Greater Providence, Rhode Island is comprised of several urban ?core? cities of high poverty and significant pediatric asthma disparity. The RI-Asthma Integrated Response (RI-AIR) Asthma Care Implementation Program (ACIP) is a comprehensive system of identification, screening and intervention for pediatric asthma. Core components include: a 1) state of the art technology platform (the RI-AIR information data system, or RI-AIR IDS) to integrate data from LifeChart (EHR), REDCap (research data system), and KIDSNet (state-based database of child health information), 2) algorithm for stratification of asthma management services based on level of asthma control/risk, 3) multilevel school-based education (CASE) to family/child/school system for children whose asthma is not well-controlled, 4) intensive home-based intervention (HARP) for children with poorly controlled asthma, and 5) enhanced coordination between caregiver, school nurse, and health care provider to promote integration across sectors of care.
The first aim of the proposed work is to evaluate the effectiveness of the RI-AIR ACIP using a randomized, stepped wedge design. During Years 2-4, we will provide our intervention sequentially to sixteen high-risk communities involving approximately 1500 urban, ethnically diverse children (aged 2-12) with asthma and their families. We will evaluate both individual-level (e.g., asthma control) and community-specific outcomes (i.e., rates of ED a multi-level process evaluation of the RI-AIR ACIP during implementation (Years 2-5). We will assess penetration within identified communities and school districts, and evaluate characteristics of families that accept and complete the intervention vs. those who do not. We will determine fidelity of the RI-AIR IDS technology platform in assigning interventions according to asthma control/risk, and treatment fidelity and dose delivered of the HARP and CASE programs. We will use focus groups and provider surveys to determine facilitators of and barriers to visits) for children with asthma.
The second aim of this application involves conducting effective implementation.
The third aim i nvolves conducting a mixed-methods evaluation of the sustainability of the RI-AIR ACIP, with ongoing input from our community stakeholders during Years 5-6. We define sustainability as continued capacity, continued activities, and continued benefits. We expect over 1 year, participants receiving the RI-AIR ACIP will have improved asthma control and fewer symptom free days relative to baseline. We expect over 1 year, relative to baseline, caregivers will have improved asthma knowledge, self-efficacy, asthma QOL, and indicators of effective disease management. We expect over 1 year, communities receiving the RI-AIR ACIP will have reduced ED visits and hospitalizations relative to their baseline year, and relative to targeted communities that have not yet received RI-AIR. We plan to demonstrate that RI-AIR ACIP is a replicable, evidence-based and cost-saving model that improves asthma outcomes for children at most risk, and can be disseminated to other urban communities to address asthma disparities.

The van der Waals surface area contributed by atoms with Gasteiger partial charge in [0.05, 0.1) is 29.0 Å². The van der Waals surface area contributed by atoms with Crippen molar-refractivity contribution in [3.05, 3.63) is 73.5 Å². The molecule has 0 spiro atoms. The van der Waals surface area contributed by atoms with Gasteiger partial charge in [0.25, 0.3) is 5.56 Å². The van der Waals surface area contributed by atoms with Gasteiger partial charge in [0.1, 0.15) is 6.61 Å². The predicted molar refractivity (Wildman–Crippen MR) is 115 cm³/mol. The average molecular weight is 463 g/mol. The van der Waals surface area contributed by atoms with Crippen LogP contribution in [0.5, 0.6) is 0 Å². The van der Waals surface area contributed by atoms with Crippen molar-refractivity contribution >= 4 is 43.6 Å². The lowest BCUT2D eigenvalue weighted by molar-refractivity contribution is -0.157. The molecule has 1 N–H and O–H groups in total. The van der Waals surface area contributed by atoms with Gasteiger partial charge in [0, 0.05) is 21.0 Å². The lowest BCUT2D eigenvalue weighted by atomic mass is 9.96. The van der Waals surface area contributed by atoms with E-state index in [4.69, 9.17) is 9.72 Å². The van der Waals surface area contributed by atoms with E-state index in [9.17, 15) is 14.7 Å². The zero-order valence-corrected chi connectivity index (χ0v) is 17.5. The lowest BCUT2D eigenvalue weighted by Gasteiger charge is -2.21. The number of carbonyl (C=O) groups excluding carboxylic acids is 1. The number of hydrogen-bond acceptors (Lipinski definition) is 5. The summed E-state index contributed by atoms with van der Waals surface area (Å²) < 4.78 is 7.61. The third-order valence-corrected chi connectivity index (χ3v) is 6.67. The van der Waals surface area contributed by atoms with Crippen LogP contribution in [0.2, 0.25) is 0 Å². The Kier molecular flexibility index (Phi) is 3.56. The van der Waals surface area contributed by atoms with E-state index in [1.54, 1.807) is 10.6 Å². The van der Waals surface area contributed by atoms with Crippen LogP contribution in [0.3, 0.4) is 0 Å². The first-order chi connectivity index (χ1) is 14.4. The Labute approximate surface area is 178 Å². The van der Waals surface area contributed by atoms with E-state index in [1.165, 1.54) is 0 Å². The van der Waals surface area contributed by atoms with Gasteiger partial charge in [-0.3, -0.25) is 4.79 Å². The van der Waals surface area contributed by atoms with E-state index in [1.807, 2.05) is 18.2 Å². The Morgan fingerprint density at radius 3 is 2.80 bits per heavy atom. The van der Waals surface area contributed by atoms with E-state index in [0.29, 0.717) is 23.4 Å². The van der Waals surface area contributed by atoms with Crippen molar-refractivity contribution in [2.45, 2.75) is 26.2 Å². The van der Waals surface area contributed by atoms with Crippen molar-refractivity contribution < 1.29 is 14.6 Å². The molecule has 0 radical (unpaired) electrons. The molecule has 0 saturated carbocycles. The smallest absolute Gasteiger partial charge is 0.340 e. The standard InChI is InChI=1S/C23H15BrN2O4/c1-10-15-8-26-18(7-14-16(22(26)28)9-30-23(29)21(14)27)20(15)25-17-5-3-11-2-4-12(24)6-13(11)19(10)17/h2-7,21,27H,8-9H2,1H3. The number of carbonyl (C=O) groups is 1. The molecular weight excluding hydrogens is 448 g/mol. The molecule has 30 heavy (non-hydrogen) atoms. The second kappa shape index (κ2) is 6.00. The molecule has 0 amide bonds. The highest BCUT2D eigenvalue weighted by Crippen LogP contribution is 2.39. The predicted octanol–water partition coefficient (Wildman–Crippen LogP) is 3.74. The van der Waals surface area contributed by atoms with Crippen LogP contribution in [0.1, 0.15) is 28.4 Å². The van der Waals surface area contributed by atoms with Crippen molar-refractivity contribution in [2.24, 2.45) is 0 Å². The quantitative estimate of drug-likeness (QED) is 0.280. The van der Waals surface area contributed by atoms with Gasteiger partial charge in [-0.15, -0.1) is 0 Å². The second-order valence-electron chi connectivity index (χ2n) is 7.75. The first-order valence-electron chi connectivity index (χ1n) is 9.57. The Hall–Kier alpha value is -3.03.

Pediatric asthma is a significant public health problem. Striking asthma disparities continue despite available clinical guidelines to manage asthma in home and school settings. There is a crucial need for coordinated systems of asthma care. This proposal will evaluate the effectiveness of the RI-Asthma Integrated Response (RI-AIR) Asthma Care Implementation Program (ACIP), a comprehensive system of identification, screening and intervention for pediatric asthma, targeted toward high-risk communities in greater Providence, RI. The RI- AIR ACIP is based on home and school interventions for pediatric asthma that have established efficacy, with input from the RI-AIR Collaborative, an established group of key stakeholders involved in the care of children with asthma in the state. The end-products of this project will be a sustainable, disseminable intervention model to address asthma management barriers to children at highest risk for poor disease outcomes.